Raiders owner Mark Davis is planning to meet with a Las Vegas exec on Friday to “possibly discuss stadium details,” according to a report.
Could Sin City be the NFL’s next destination?
The “Las Vegas Raiders” were trending on Twitter on Thursday after a casino giant announced a proposal that could lure the NFL to town.
Las Vegas Sands Corp. is leading a group of investors who are proposing to construct a $1 billion domed stadium on 42 acres, the Las Vegas Review Journal reported. The proposal says that the stadium would sit on land near the University of Nevada, Las Vegas and would serve as the school’s football stadium. It even could be tantalizing enough to attract one of the NFL’s 32 franchises.
Oakland Raiders owner Mark Davis is planning to meet with Las Vegas Sands Chairman and CEO Sheldon Adelson on Friday, “possibly to discuss stadium details,” company officials announced.
The Raiders attempted to move to Los Angeles earlier this month, but were tentatively rejected by the NFL.
“We are moving forward with the stadium concept with or without an NFL team,” Las Vegas Sands executive Andy Abboud said Thursday. “We see a lot more opportunities — conference championships, bowl games, NFL exhibition football, boxing, soccer, neutral site games, and music festivals. There is an entire segment out there.”
NFL commissioner Roger Goodell said at last year’s State of the League that he hasn’t had any dialogue with officials in Las Vegas about how that could happen successfully.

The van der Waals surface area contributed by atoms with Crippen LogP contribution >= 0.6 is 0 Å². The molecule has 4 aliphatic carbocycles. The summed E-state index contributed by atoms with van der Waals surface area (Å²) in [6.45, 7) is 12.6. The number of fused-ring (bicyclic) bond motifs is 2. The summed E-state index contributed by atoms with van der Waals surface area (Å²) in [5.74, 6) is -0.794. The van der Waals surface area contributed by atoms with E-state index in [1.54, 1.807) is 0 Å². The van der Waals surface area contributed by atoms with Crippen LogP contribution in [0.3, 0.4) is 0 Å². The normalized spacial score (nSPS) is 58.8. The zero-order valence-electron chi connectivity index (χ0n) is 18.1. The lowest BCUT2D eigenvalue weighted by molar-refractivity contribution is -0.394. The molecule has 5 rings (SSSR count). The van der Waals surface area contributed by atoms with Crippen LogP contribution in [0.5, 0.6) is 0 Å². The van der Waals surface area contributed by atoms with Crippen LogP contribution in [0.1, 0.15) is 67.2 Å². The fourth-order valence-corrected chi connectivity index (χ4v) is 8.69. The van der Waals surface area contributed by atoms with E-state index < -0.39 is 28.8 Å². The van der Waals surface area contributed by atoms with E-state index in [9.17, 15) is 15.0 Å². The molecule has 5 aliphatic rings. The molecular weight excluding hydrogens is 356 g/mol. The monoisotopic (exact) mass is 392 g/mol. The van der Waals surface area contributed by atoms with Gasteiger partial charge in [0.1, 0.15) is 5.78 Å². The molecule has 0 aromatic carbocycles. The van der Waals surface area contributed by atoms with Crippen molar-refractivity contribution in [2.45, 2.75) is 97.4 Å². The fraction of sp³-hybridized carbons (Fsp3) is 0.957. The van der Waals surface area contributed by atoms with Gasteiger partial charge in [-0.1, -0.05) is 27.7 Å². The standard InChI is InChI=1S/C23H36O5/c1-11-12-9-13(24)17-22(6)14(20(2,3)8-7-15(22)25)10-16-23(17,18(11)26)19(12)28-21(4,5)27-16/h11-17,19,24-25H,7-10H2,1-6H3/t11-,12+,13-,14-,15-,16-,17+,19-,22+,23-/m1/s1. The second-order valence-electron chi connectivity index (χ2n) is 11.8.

This stadium proposal could be a big component in the NFL’s consideration of Las Vegas as one of its next home towns.
Sands spokesman Ron Reese said the casino company envisions a public-private partnership to build a 65,000-seat stadium that could be shared by a professional team and UNLV. The Sands likely would partner with other investors and might seek to draw on public revenue sources, such as hotel room tax revenue earmarked for promoting tourism.
The Raiders have no lease for a stadium for next season after NFL owners earlier this month shot down their plans to move to the Los Angeles area. The team is negotiating a short-term extension with officials in Oakland and Alameda County but also is looking for a permanent new home to replace the outdated Coliseum.
Nevada Gov. Brian Sandoval commissioned a tourism infrastructure committee to screen ideas to attract more visitors and “nothing will move that needle like a new world-class stadium,” Reese said in a statement about the development, which was first reported by Nevada political journalist Jon Ralston.